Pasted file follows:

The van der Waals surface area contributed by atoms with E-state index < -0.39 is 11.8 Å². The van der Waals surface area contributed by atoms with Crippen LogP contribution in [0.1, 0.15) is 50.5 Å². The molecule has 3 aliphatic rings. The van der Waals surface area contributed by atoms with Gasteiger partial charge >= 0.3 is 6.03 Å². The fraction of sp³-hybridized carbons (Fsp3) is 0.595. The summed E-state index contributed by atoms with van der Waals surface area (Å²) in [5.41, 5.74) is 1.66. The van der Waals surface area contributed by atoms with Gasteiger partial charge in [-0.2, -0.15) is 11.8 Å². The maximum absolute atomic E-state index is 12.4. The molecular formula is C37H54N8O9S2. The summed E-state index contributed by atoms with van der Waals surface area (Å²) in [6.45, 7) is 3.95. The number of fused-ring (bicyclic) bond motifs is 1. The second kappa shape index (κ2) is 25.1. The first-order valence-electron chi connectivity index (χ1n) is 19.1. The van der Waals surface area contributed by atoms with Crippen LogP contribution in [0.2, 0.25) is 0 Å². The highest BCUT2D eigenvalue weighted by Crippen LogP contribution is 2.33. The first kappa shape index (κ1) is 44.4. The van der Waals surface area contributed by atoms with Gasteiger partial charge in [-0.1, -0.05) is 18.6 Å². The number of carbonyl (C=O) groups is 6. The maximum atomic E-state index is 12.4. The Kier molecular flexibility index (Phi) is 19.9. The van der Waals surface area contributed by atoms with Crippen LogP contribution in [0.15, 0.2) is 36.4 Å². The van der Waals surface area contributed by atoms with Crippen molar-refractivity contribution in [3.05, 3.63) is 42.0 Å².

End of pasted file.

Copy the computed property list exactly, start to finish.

The van der Waals surface area contributed by atoms with E-state index < -0.39 is 11.8 Å². The van der Waals surface area contributed by atoms with Crippen LogP contribution in [0.1, 0.15) is 50.5 Å². The molecule has 3 aliphatic rings. The van der Waals surface area contributed by atoms with Gasteiger partial charge >= 0.3 is 6.03 Å². The fraction of sp³-hybridized carbons (Fsp3) is 0.595. The summed E-state index contributed by atoms with van der Waals surface area (Å²) in [5.41, 5.74) is 1.66. The van der Waals surface area contributed by atoms with Gasteiger partial charge in [-0.2, -0.15) is 11.8 Å². The maximum absolute atomic E-state index is 12.4. The molecular formula is C37H54N8O9S2. The summed E-state index contributed by atoms with van der Waals surface area (Å²) in [6.45, 7) is 3.95. The number of fused-ring (bicyclic) bond motifs is 1. The second kappa shape index (κ2) is 25.1. The first-order valence-electron chi connectivity index (χ1n) is 19.1. The van der Waals surface area contributed by atoms with Crippen LogP contribution in [0.2, 0.25) is 0 Å². The highest BCUT2D eigenvalue weighted by Crippen LogP contribution is 2.33. The first kappa shape index (κ1) is 44.4. The van der Waals surface area contributed by atoms with Gasteiger partial charge in [-0.1, -0.05) is 18.6 Å². The number of carbonyl (C=O) groups is 6. The maximum atomic E-state index is 12.4. The Kier molecular flexibility index (Phi) is 19.9. The van der Waals surface area contributed by atoms with Crippen LogP contribution in [0.15, 0.2) is 36.4 Å². The van der Waals surface area contributed by atoms with Crippen molar-refractivity contribution in [3.05, 3.63) is 42.0 Å².